Allison Harlan House Constructed; A "Bootleg House"
As with the residential projects for Adler & Sullivan, Wright designed his bootleg houses on his own time.
Sullivan knew nothing of the independent works until 1893, when he recognized that one of the houses was unmistakably a Frank Lloyd Wright design. This particular house, built for Allison Harlan, was only blocks away from Sullivan’s townhouse in the Chicago community of Kenwood. Aside from the location, the geometric purity of the composition and balcony tracery in the same style as the Charnley House likely gave away Wright’s involvement. Since Wright’s five year contract forbade any outside work, the incident led to his departure from Sullivan’s firm. A variety of stories recount the break in the relationship between Sullivan and Wright; even Wright later told two different versions of the occurrence. In An Autobiography, Wright claimed that he was unaware that his side ventures were a breach of his contract. When Sullivan learned of them, he was angered and offended; he prohibited any further outside commissions and refused to issue Wright the deed to his Oak Park house until after he completed his five years. Wright couldn’t bear the new hostility from his master and thought the situation was unjust.
While working for Adler and Sullivan in 1888-93, Wright accepted commissions for seven private houses, which he designed after hours – a violation of his employment contract. Despite his efforts to conceal these ‘bootleg’ jobs by using the name of his architect friend Cecil Corwin to announce the commissions in the trade press, he was eventually discovered by Sullivan. This house for Allison Harlan, designed in 1891 and built in Sullivan’s neighborhood in 1892, led to Wright’s departure from the side of his greatest teacher.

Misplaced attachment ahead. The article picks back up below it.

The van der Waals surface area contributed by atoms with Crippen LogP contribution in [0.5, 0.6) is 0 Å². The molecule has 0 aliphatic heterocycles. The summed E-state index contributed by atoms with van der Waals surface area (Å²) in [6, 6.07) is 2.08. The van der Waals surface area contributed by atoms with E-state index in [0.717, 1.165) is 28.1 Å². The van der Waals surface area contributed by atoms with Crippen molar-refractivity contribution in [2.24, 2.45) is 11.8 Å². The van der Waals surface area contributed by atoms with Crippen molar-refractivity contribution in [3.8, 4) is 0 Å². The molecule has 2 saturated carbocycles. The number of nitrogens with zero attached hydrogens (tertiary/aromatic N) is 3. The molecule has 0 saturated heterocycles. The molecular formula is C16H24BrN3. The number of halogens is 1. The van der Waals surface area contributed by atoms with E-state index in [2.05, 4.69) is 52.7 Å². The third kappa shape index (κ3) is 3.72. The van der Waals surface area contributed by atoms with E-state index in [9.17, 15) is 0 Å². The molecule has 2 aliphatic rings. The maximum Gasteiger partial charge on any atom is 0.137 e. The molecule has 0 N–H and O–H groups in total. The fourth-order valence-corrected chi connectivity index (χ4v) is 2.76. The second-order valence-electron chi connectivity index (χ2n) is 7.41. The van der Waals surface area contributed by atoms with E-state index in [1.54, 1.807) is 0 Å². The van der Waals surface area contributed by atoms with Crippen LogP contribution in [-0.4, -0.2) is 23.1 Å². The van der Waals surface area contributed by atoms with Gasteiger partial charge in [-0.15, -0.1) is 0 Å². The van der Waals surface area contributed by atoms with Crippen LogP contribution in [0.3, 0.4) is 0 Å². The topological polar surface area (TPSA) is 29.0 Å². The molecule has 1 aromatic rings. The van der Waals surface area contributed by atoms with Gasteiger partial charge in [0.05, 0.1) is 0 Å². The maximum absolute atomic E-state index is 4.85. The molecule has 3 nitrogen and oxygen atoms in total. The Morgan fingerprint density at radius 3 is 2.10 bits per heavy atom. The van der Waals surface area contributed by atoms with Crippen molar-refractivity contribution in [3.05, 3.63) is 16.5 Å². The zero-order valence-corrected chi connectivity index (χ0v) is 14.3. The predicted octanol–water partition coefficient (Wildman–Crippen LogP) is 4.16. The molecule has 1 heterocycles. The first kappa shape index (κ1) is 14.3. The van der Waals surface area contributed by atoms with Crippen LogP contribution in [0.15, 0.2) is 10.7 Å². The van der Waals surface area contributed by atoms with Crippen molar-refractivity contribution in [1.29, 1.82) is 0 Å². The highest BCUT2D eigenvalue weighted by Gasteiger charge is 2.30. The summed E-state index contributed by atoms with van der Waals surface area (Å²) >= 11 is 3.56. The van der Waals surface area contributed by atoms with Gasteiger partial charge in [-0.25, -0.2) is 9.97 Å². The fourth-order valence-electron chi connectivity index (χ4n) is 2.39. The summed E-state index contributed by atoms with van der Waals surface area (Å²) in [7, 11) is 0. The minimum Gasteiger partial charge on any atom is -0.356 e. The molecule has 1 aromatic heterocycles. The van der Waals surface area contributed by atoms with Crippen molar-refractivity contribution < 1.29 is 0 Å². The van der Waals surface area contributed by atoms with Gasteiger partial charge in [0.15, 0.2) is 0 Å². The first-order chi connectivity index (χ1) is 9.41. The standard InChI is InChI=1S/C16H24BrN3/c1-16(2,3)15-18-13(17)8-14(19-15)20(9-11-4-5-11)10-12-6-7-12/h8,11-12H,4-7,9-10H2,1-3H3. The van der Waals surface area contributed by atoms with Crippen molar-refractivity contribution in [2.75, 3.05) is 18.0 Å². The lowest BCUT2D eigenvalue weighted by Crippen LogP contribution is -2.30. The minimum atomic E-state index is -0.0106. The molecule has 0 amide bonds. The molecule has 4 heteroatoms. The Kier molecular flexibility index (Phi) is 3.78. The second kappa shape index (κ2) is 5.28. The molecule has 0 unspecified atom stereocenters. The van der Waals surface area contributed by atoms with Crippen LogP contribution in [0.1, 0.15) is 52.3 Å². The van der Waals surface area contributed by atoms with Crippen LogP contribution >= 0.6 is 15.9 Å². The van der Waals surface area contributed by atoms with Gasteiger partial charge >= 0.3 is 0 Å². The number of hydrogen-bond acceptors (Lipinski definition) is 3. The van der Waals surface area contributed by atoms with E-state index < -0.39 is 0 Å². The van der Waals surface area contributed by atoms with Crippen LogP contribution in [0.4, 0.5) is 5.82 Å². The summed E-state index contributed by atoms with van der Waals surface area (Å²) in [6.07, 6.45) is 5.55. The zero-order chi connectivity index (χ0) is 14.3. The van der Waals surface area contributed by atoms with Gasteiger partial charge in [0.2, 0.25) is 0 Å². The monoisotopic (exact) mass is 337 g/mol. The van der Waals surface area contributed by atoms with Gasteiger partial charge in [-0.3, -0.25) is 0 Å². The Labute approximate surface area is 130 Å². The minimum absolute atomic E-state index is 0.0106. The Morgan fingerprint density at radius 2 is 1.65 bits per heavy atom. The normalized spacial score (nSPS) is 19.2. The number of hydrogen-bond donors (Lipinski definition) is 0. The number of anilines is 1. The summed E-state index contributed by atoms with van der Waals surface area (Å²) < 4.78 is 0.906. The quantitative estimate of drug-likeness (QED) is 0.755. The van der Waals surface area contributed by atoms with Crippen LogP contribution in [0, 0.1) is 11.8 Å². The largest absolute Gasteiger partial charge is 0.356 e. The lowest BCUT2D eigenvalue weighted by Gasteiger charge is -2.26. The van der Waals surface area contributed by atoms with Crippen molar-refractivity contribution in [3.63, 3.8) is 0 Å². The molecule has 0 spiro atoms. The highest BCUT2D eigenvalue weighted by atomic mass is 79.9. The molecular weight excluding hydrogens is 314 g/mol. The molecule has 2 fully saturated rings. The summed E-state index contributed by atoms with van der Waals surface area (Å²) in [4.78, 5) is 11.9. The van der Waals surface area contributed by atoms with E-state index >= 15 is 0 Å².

During his years with Sullivan, Wright had become skilled in the geometric, nature-based ornament the master preferred and used it here in fret-sawn panels across the front of the house. The conventionalized tracery patterns on the balcony and in the entry hall were similar to the motifs Wright used on the balcony and stairhall in the Charnley house in Chicago, done the same year for a Sullivan client. This, combined with the design’s geometric freshness, could easily have given away Wright’s authorship. In 1956 Wright told Dr. Harlan’s daughter that it was the ‘first house built my own way.
Wright included other features that he developed further in his later Prairie Style houses. The low, hipped roof and broad, sheltering eaves, the indirect entrance and generous verandas, the casement windows, the spindled screens in the stairhall, and the simple geometric forms – all were unusual for the time and marked Wright’s determination to break away from convention. The two-story house had six bedrooms, several of which opened onto balconies.
Dr. Harlan, a dentist, demanded several changes to Wright’s plan. The fireplace was moved from the central hall into the open living room, which was then divided into two parts. In about 1904, Harlan traded houses with his neighbors, the Byrneses, who sold Wright’s structure in 1912. Vacant for years, it became a neighborhood hangout. For a short time it was used as a nursing home and then fell into ruin. A fire [in 1963] caused enough damage to require its demolition.